Unfortunately, the Internet was never designed to operate at that scale, or with the necessary authentication, security, and privacy capabilities essential for such an infrastructure.  Utopia meet reality.

The Internet’s co-designer, Vint Cerf, in a 2008 Guardian interview, explained how the Internet’s 1974, essential enabling Internet-protocol had a design flaw in not enabling packet authentication, security, or privacy at scale.

GUEST ESSAY: The drivers behind persistent ransomware — and defense tactics to deploy

By Eric George

The internet has drawn comparisons to the Wild West, making ransomware the digital incarnation of a hold-up.

Related: It’s all about ‘attack surface management

However, today’s perpetrator isn’t standing in front of you brandishing a weapon. They could be on the other side of the globe, part of a cybercrime regime that will never be discovered, much less brought to justice.

But the situation isn’t hopeless. The technology industry has met the dramatic rise in ransomware and other cyber attacks with an impressive set of tools to help companies mitigate the risks. From sharing emerging threat intelligence to developing new solutions and best practices to prevent and overcome attacks, it’s possible to reduce the impact of ransomware when it happens.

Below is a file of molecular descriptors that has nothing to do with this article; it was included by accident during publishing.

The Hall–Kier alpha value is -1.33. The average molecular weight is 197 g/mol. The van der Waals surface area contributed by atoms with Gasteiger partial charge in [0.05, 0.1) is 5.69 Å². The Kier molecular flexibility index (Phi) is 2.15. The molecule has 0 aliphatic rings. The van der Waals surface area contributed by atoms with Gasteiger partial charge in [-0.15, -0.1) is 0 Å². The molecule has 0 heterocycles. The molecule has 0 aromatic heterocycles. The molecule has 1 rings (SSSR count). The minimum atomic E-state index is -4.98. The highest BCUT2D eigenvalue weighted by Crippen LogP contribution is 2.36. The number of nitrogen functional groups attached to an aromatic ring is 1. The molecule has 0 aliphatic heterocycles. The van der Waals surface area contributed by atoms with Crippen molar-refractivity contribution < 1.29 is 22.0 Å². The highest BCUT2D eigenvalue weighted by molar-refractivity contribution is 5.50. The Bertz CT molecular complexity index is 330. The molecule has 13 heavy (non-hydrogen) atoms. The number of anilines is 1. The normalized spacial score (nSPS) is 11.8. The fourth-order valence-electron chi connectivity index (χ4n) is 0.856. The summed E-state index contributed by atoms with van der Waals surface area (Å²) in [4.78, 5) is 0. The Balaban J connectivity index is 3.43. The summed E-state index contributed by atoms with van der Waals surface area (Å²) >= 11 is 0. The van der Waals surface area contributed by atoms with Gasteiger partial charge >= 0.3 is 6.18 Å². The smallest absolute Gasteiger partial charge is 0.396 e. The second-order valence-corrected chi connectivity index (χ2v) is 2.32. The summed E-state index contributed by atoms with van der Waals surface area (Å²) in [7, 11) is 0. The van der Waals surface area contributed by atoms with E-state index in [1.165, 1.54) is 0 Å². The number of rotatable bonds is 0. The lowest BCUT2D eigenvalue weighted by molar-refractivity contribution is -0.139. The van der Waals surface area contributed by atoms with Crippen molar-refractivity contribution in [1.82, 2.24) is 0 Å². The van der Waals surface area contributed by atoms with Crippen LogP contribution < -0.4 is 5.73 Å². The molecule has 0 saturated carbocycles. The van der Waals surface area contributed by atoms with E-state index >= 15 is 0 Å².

The FBI’s Internet Crime Complaint Center (IC3) received 3,729 ransomware complaints in 2021, representing $49.2 million in adjusted losses. Healthcare and public health, financial services, and IT organizations are frequent targets, although businesses of all sizes can fall victim to these schemes.

GUEST ESSAY: Stolen logons, brute force hacking get used the most to breach web, email servers

By Dawid Czarnecki

Web application attacks directed at organizations’ web and mail servers continue to take the lead in cybersecurity incidents.

Related: Damage caused by ‘business logic’ hacking

This is according to Verizon’s latest 2022 Data Breach Investigations Report (DBIR).

In the report’s findings, stolen credentials and exploited vulnerabilities are the top reasons for web breaches. This year, these were the top reasons for web breaches.

•A whopping 80 percent were due to stolen credentials (nearly a 30 percent increase since 2017!)